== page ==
Primary aldosteronism is more common in people above 45 years. Those with a family history of the disorder have a higher risk.
Being overweight and having a sedentary lifestyle also increases the chances of developing aldosteronism.
Too much salt in diet and alcohol abuse are known risk factors for the disorder.
One of the most common causes of aldosteronism is the hyperactivity of adrenal glands.
Hyperactive glands produce increased amounts of aldosterone. Conn’s syndrome, a condition characterized by the presence of a non-cancerous growth on adrenal glands, also cause excessive production of the hormone.
Primary aldosteronism may also be caused by cancer of cells in the cortical region of adrenal glands.
An inherited disorder called glucocorticoid-remediable aldosteronism cause elevated levels of aldosterone hormone.
4 Making a Diagnosis
Making a diagnosis of primary aldosteronism is done by performing several tests.
Increased levels of enzyme renin and hormone aldosterone in blood indicate primary aldosteronism.
In aldosteronism, levels of renin is low while that of aldosterone remains high. Potassium levels in blood also remain low. Once the blood tests indicate chances of primary aldosteronism, additional tests are recommended for confirmation.
Confirmation test include
High sodium diet – diet high in sodium levels is given for three days. Aldosterone and sodium levels are measured to confirm the diagnosis.
Saline loading – saline is infused into the body for several hours before testing the levels of aldosterone.
Fludrocortisone suppression test – in this procedure aldosterone level is measured after administering fludrocortisone and high sodium-diet.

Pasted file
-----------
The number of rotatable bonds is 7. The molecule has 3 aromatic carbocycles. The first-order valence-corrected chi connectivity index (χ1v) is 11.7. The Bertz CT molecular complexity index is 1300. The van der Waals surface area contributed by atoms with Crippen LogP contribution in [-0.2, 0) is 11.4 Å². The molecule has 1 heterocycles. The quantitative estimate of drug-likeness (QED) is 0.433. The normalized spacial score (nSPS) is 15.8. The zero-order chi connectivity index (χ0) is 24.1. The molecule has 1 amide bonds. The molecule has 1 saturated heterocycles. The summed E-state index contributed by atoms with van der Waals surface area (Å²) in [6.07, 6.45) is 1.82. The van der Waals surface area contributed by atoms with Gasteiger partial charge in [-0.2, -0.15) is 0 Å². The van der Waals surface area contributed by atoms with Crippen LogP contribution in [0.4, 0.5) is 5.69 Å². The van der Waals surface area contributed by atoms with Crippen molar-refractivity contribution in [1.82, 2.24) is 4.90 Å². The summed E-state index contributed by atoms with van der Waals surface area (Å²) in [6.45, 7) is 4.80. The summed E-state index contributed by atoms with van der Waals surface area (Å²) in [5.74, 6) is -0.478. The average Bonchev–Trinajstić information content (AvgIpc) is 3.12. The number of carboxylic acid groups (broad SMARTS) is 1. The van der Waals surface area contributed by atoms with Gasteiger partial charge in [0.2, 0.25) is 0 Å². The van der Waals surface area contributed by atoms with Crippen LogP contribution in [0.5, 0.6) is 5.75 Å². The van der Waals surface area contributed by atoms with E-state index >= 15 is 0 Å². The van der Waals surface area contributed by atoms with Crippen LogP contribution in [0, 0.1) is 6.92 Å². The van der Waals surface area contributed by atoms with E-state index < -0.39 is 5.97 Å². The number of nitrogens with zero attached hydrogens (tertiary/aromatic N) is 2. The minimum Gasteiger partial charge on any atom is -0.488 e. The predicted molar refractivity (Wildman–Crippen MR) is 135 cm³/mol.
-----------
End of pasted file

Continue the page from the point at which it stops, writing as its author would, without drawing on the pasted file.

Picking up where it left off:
Additional tests are recommended to identify the underlying cause of the disorder.
CT scan is used to identify the presence of tumor or any other abnormalities that result in hyperactivity of the gland.
Adrenal vein sampling is a standard test used in confirming the diagnosis of primary aldosteronism. In this procedure, blood samples from both adrenal veins are taken before and after infusion of adrenocorticotropic hormone.
This is followed by measuring the differences in levels of aldosterone in both sides. Significant difference in aldosterone level indicates adenoma.
Treatment of primary aldosteronism is based on the underlying cause of the disorder. All treatment strategies focus on regulating the effect of increased hormonal content and preventing further complications.
Surgery is suggested to remove adrenal tumors so as to improve symptoms like high blood pressure and deficiency of potassium. Aldosterone level reduces gradually after the removal of tumor. Medications for controlling high blood pressure is adjusted accordingly after surgery.
Aldosterone-blocking drugs help to relieve the symptoms of aldosteronism like high blood pressure and low levels of potassium. Levels of these indicators may return to normal level once medications are stopped.
Aldosteronism caused by hyperactivity of the adrenal glands can be controlled by a combination of lifestyle changes and medications. Mineralocorticoid receptor antagonists are used to block the functioning of aldosterone. These drugs control high blood pressure and increase levels of potassium. These medications are usually combined with a healthy diet and regular exercise.
There are no known methods for prevention of primary aldosteronism.
Early detection and treatment helps to prevent complications.
7 Alternative and Homeopathic Remedies
A few alternative and homeopathic remedies exist for managing the symptoms of primary aldosteronism.
Arsenicum album is used to reduce high blood pressure in homeopathy.
Acupuncture and herbal remedies are also recommended for controlling the symptoms, but do not have any scientific evidence.
8 Lifestyle and Coping
Lifestyle modifications are necessary in order to cope with primary aldosteronism.
Healthy lifestyle is essential for keeping blood pressure low and maintaining long-term heart health.
Here are some healthy lifestyle suggestions:
follow a healthy diet,
maintain a healthy weight,
quitting smoking, drinking,
9 Risks and Complications
There are several complications associated with primary aldosteronism.
High blood pressure often results in complications including heart diseases, left ventricular hypertrophy, stroke, kidney failure, and premature death.
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